- There have been reports of arrests of youth suspected of being sympathetic or members of the SPLM in Opposition in the state. Meanwhile, at least 1,000 people have fled their villages in Wau County due to insecurity, and are now camping in schools in the town.
3. Rival Lakes State communities opt for peaceful coexistence
(Sudan Tribune, independent/privately-owned online media platform, article dated December 8, 2015, in English) Rival communities in Lakes state opt for peaceful coexistence
- Three main rival communities in South Sudan’s Lakes State have accepted in principle to reconcile their differences and coexist peacefully. Youth from the Rup, Kuei and Pakam communities discussed ways of forgiving each another and support free movement on their routes.
- Movement on the road between Rumbek North and Rumbek Central counties had stopped due to fear of counter revenge killings resulting from highway ambushes.
- The county commissioner of Rumbek Central county, Mawet Manuer Kok, confirmed the meeting and expressed confidence that peace will be restored between rival communities. Manuer said discussions covered cattle raiding, counter revenge and rape as well as the way forward on how to reconcile communities.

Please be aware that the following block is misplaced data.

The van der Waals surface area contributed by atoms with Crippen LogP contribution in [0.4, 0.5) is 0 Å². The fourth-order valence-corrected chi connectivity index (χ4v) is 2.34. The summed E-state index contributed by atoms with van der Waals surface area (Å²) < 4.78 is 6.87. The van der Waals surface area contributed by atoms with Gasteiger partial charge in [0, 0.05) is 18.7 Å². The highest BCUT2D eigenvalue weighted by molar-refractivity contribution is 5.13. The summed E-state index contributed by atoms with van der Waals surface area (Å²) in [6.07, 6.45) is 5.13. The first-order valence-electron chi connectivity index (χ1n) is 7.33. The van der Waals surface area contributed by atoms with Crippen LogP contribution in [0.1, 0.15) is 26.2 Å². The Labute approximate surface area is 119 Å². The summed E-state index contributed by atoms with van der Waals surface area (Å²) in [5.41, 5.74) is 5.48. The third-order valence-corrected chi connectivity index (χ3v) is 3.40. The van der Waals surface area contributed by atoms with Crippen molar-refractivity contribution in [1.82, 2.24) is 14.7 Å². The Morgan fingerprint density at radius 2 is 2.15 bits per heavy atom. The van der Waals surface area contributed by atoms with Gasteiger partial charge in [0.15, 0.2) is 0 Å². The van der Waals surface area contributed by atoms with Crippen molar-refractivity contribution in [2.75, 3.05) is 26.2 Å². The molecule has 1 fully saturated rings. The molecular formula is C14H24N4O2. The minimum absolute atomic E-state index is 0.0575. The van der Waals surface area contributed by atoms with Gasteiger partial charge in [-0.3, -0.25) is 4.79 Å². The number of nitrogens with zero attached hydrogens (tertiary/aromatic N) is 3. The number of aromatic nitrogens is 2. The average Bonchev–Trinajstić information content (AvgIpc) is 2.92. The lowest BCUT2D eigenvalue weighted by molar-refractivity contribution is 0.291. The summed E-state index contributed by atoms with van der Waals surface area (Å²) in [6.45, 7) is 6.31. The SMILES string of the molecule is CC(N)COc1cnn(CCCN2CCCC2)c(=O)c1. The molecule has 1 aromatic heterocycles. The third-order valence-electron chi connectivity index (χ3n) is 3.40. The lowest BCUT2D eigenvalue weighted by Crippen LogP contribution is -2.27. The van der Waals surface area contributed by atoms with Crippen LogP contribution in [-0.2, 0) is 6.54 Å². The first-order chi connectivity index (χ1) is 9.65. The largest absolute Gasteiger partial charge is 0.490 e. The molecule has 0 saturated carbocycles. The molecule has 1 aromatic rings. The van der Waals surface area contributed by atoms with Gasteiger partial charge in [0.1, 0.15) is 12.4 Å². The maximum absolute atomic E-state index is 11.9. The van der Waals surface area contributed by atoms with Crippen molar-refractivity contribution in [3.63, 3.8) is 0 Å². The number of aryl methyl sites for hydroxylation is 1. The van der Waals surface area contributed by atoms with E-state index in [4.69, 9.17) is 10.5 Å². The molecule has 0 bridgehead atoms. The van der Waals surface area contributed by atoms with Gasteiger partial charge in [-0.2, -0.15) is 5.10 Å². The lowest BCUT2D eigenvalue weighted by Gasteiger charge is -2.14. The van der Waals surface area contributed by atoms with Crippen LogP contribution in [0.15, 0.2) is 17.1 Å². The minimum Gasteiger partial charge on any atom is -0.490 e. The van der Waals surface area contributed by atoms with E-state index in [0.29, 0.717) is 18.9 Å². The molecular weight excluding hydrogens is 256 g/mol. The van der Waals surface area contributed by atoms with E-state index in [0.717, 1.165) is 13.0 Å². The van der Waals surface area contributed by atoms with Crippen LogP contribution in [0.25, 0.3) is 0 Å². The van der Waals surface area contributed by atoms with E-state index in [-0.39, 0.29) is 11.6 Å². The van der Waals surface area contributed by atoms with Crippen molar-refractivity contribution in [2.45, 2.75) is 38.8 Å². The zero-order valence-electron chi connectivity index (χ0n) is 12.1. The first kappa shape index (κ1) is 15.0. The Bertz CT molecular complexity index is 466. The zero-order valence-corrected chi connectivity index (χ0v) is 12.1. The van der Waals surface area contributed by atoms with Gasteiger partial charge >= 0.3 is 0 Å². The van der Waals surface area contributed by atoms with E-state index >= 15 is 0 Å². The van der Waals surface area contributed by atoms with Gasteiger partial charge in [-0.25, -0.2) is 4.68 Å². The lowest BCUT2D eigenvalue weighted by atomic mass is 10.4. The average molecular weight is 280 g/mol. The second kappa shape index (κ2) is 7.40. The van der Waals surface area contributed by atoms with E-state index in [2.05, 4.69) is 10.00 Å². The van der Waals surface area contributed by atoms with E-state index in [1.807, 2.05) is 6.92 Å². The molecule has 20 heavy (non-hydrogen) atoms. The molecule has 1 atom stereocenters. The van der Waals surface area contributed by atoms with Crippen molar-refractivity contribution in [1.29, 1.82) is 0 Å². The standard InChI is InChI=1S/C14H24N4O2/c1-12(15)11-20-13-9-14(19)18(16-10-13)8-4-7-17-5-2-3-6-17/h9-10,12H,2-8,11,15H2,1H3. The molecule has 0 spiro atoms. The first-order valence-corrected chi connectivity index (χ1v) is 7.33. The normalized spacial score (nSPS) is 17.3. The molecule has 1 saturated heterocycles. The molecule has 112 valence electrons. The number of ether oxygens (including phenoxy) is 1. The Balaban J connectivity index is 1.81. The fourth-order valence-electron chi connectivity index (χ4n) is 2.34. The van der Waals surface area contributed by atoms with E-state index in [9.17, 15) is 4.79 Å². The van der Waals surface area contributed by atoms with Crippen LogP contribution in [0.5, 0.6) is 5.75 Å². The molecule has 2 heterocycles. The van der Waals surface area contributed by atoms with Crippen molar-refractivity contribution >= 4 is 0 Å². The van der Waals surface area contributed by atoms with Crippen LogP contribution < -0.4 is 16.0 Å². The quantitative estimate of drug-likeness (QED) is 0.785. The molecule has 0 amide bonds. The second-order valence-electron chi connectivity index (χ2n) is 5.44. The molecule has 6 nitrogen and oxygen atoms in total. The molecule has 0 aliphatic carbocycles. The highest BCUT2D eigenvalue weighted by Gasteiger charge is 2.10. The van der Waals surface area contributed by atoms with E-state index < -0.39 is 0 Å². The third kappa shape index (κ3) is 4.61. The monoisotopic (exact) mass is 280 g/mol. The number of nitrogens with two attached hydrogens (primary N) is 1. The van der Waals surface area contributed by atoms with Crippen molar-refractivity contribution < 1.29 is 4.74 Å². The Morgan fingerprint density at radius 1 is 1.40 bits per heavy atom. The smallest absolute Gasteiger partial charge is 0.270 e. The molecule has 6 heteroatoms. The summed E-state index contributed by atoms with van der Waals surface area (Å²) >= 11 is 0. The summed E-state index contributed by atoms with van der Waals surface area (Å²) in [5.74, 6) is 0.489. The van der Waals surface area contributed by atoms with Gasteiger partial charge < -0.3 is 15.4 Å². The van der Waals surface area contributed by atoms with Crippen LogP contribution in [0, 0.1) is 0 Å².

- Lakes state has remained in a vicious cycle of counter revenge attacks since caretaker governor Maj Gen Matur Chut Dhuol took over more than two years ago, with activists, traditional authorities and intellectuals unsuccessfully calling upon President Kiir to remove Dhuol.
4. International criticism of South Sudan media censorship
(Sudan Tribune, independent/privately-owned online media platform, article dated December 10, 2015, in English) EU slams S. Sudan over media freedom restrictions
- Diplomats from Canada and nine European countries have strongly condemned the government of South Sudan for restricting press freedoms and creating limited political space as a ploy to promote a monolithic view of the nation.
- The statement issued by the Heads of Mission expresses solidarity with members of the South Sudanese society, including members of the media and civil society organisations, and points a finger at the national security service for allegedly violating media freedoms and arbitrarily arresting people in violation of the constitution.
- “A distressing number of the victims of these crimes are women and children. These crimes must be brought to an end and the perpetrators held to account. It recommended that the Hybrid Court for South Sudan after it is established will have to investigate and prosecute individuals bearing responsibility for abuses”, further reads the statement.
- According to the Committee to Protect Journalists (CPJ), five journalists were killed in direct relation to their work in South Sudan this year. They were killed by unidentified gunmen in January in an ambush as they traveled through Western Bahr el Ghazal state.